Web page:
WHEN DOGS STARE

We all know it is not nice to stare.  Well, we know that, but there is more to the story than just that.  Much depends on context, culture, and the nuances of body language.  Recent studies in communications aided with eye-tracking technology provide some interesting insights.  Jessica Grose gives an example (“Look Away!  Eye Contact Is Overrated” Bloomberg Businessweek, 10/21/13–10/27/13, p. 92):

Say you work in finance and take issue with a colleague’s valuation of an asset.  You think it’s worth more; he thinks it’s worth less.  You’re more likely to get him closer to your number if you look at his mouth, not his eyes.

This can be very difficult for most people to do, especially when we have heard so much about how important it is to look someone in the eyes.  Nevertheless, if held too long, the stare of integrity can degenerate into the stare of the creepy.  That is where we have to be careful.  Remember, dogs stare each other in the eyes just before they fight.

Drawing from the research, Grose cites additional practical and powerful strategies.  To be maximally effective speaking in a small group requires special awareness:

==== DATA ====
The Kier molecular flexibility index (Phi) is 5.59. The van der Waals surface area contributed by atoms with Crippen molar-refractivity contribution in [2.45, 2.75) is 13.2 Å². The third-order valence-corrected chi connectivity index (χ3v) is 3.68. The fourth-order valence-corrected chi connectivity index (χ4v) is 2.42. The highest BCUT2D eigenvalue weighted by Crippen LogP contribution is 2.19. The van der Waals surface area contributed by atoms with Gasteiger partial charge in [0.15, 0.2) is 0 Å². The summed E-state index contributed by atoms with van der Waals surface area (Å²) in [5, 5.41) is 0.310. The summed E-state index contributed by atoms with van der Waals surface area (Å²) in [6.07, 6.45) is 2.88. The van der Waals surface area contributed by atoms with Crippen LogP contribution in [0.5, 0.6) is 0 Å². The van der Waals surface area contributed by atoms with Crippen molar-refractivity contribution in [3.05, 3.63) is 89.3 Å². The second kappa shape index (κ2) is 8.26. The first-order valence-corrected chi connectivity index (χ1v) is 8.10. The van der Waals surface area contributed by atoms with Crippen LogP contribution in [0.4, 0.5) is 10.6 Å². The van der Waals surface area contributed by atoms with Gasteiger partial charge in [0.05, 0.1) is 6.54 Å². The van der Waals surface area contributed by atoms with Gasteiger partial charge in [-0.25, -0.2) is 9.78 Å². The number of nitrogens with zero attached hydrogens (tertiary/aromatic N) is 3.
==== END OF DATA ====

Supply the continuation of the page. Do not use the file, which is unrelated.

Make eye contact 50 percent or less when you’re speaking and 50 percent or more when someone else is speaking.

This is a fascinating area of knowledge from which we can all benefit.  It comes easier to some people than others.  However, the important thing is to seek continuous improvement.  I don’t know about you, but that will keep me busy the rest of my life.





About James Meadows

Currently I serve as a training team manager for Tyco Integrated Security at a customer-care center in Kansas City. Additionally, I am a business consultant, a freelance corporate writer, an Assembly of God ordained minister, a Civil Air Patrol chaplain, a blogger, and a University of Phoenix Associate Faculty member. I believe we are living in the most fascinating times of human history. To maximize the opportunities these times present, I have a passionate interest in leadership development and organizational success, both of which I view as inextricably linked.

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